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Enjoy festive food without guilt

Just control your portion sizes and go for the healthier choices.

Joyce Teo on 20 Dec 2016

The Straits Times


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Take every opportunity to be with precious friends and family during this festive season and indulge yourself: A big Christmas feast will not hurt the average, healthy person, so do not feel the need to deprive yourself entirely.


However, do control your portion sizes, eat in moderation and go for the healthier choices in order to stave off any festive weight gain.


If you have children, this is a time when you can set a good example for healthy eating.


Parents play a critical role in inculcating good eating habits. Helping your child make better food choices now will have a big impact on their health and quality of life in the future.


Here are some healthy eating tips for the festive season:




Do not starve yourself in anticipation of a bigger meal or buffet as you will tend to eat more than you intended, advises a spokesman for the Health Promotion Board (HPB). You will also find it harder to make healthier food choices if you are very hungry.




Instead of going for large amounts of food, take the time to savour every bite. This is a much more sustainable way of surviving the festive feasting than going on a binge, famine or diet cycle, said Mr Derrick Ong, director of nutrition consultancy Eat Right.


Mr Lim Kiat, a senior nutritionist with the Singapore Heart Foundation, suggested that you pay attention to the appearance, taste, aroma, texture and even the sound of munching of food. This gives your body enough time to send the message to your brain that you are satiated and prevent you from overeating, he said.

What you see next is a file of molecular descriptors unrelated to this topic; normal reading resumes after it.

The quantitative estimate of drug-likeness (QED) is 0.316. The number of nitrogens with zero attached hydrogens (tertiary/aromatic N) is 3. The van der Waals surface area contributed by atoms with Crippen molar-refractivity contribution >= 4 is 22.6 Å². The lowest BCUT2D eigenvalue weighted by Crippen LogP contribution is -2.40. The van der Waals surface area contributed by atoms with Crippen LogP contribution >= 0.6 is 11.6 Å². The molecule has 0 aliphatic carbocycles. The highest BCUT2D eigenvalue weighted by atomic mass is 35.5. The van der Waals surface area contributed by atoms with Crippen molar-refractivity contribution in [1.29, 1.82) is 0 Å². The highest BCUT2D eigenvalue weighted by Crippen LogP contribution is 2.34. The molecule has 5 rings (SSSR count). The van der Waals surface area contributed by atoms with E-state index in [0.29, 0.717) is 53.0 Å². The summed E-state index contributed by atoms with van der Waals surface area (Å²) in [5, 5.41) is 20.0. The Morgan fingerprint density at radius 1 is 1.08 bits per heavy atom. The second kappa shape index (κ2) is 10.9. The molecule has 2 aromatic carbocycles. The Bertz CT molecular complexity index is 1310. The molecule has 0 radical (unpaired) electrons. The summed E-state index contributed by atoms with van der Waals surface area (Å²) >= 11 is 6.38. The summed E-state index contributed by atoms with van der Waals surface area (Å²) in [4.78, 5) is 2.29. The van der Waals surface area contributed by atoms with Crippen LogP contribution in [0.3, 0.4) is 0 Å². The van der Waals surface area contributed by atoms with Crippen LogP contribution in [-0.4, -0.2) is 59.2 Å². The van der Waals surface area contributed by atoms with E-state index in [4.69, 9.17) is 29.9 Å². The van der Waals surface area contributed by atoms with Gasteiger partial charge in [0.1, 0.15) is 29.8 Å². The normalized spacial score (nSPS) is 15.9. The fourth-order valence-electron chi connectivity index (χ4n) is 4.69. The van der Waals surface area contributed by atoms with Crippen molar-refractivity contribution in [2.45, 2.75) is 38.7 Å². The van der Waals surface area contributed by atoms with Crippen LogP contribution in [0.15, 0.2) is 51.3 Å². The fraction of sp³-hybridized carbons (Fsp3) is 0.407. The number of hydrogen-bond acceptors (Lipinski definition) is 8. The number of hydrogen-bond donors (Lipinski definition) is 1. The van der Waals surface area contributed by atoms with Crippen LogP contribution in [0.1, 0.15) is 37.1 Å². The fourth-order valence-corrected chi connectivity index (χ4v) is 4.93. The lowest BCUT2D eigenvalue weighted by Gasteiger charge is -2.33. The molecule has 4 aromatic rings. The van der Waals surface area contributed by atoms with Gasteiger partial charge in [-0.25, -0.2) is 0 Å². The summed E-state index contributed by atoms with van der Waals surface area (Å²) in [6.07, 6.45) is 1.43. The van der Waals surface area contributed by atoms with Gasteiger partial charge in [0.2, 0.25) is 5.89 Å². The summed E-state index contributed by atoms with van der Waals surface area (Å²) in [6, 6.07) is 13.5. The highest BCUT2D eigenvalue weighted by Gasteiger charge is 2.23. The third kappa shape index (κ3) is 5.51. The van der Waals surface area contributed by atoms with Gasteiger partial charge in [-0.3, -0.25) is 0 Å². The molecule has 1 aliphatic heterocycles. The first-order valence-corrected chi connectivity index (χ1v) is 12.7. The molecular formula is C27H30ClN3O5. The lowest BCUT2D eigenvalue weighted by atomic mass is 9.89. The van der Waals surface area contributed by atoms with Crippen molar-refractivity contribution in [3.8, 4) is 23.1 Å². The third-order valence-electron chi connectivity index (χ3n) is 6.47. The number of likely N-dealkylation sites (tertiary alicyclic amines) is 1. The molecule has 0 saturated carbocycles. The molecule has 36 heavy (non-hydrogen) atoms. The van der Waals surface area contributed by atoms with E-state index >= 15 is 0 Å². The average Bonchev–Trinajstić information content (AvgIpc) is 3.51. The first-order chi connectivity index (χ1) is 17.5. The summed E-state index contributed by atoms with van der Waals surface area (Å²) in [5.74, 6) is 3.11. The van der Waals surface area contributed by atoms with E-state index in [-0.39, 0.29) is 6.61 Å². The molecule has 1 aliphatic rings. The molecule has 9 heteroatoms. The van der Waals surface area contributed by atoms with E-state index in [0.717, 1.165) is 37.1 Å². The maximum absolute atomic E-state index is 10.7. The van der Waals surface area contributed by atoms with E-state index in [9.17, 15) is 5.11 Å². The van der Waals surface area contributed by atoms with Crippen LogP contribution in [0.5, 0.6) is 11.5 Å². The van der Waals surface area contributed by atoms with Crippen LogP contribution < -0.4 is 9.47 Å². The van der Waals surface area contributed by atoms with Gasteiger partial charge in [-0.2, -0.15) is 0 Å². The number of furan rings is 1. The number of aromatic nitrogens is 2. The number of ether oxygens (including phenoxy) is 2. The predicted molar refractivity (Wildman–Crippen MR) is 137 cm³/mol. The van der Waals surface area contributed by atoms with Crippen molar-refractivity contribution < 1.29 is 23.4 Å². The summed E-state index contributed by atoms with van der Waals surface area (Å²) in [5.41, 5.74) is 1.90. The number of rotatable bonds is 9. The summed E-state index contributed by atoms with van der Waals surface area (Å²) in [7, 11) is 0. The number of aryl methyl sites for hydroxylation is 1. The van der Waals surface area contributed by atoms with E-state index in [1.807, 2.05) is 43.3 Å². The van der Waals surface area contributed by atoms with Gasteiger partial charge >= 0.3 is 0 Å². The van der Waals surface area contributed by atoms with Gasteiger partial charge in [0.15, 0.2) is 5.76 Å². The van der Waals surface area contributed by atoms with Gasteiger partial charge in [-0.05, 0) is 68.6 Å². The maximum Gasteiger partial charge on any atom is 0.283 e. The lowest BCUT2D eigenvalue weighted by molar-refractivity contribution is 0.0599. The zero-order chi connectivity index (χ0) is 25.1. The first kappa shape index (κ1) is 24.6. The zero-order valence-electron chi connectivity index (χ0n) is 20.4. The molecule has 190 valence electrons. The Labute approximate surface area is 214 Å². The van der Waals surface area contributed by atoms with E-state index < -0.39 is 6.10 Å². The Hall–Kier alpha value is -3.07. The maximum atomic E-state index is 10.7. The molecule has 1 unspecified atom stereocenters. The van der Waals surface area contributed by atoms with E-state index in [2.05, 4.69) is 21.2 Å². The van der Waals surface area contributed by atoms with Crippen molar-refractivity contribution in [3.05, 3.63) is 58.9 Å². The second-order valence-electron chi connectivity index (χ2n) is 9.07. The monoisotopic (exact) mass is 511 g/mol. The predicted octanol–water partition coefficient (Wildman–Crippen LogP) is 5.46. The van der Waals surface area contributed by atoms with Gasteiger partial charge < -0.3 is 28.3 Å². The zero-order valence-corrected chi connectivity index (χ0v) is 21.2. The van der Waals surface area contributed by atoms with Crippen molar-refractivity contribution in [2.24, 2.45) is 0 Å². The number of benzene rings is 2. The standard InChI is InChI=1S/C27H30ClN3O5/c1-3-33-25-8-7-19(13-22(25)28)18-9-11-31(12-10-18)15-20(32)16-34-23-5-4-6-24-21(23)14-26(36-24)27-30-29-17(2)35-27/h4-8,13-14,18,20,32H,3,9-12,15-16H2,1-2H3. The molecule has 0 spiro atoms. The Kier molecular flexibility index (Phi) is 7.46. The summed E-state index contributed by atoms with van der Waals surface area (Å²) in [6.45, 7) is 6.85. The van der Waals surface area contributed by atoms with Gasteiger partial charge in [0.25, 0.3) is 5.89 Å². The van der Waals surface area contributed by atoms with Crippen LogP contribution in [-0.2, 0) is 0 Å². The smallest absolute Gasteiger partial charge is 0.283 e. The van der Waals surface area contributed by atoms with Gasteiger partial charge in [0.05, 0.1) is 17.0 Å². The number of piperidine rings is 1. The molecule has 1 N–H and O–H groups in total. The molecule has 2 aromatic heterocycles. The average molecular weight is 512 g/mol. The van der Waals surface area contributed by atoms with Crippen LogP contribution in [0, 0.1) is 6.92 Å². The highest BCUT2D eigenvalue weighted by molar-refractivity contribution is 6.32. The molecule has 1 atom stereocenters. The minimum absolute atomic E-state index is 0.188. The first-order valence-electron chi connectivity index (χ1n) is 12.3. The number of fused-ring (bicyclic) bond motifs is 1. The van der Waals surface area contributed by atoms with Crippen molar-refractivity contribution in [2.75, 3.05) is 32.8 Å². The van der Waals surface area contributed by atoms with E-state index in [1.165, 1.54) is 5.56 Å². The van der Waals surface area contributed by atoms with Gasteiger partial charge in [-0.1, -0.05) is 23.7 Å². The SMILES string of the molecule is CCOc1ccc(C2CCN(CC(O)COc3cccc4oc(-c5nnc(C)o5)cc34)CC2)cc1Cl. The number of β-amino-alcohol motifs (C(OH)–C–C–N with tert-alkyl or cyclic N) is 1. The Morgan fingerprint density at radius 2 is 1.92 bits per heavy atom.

You do not have to eat everything at a party. Just choose three to five of the most appealing items, said the HPB spokesman. And go for smaller portions as many festive food items are likely to be laden with calories.


Studies suggest that using a smaller dining plate can reduce your food intake by up to 22 per cent, said Mr Lim.




Vegetables and wholegrains are good for your health and will add bulk to your diet. This can give the feeling of fullness for a longer period of time and prevent overeating, said the HPB spokesman.




Wherever possible, choose water over sweet drinks, which are a source of empty calories, said the spokesman.


Alcoholic drinks, which are often served during this period, are also a concentrated source of calories.


Healthy Recipes For The Holiday Season



Prep time: 10min

Cook time: 30min




  • 1 large bunch baby spinach (100g) (can replace with ¾ to 1 cup of other vegetables such as broccoli or frozen vegetables)
  • 8 eggs
  • 150g cherry tomatoes, halved or normal tomatoes, diced
  • 1 cup (90g) grated parmesan cheese
  • 2 cloves garlic, minced
  • ½ onion, chopped
  • 1 tbsp canola oil
  • 2 slices wholemeal bread, chopped into pieces
  • 1 cup (250ml) low-fat milk
  • Pepper, to taste



• Pre-heat oven to 180 deg C. Grease a 12-cup muffin pan.

• Roughly chop spinach leaves.

• Whisk eggs and pepper in a bowl until small bubbles appear.

• Add spinach, tomatoes, cheese, garlic, onion, milk and pepper to eggs. Stir well.

• Spoon mixture into prepared muffin holes. Press bread pieces into the mixture with the back of a spoon.

• Bake for 30 minutes or until firm to the touch.

• Cool in pan for 5 minutes before turning onto a wire rack. Serve.





Energy: 339kcal

Protein: 22.1g

Total fat: 20.9g

Carbohydrate: 15.9g

Dietary fibre: 2.7g


• Source: HPB


Source: The Straits Times © Singapore Press Holdings Limited. Reproduced with permission.

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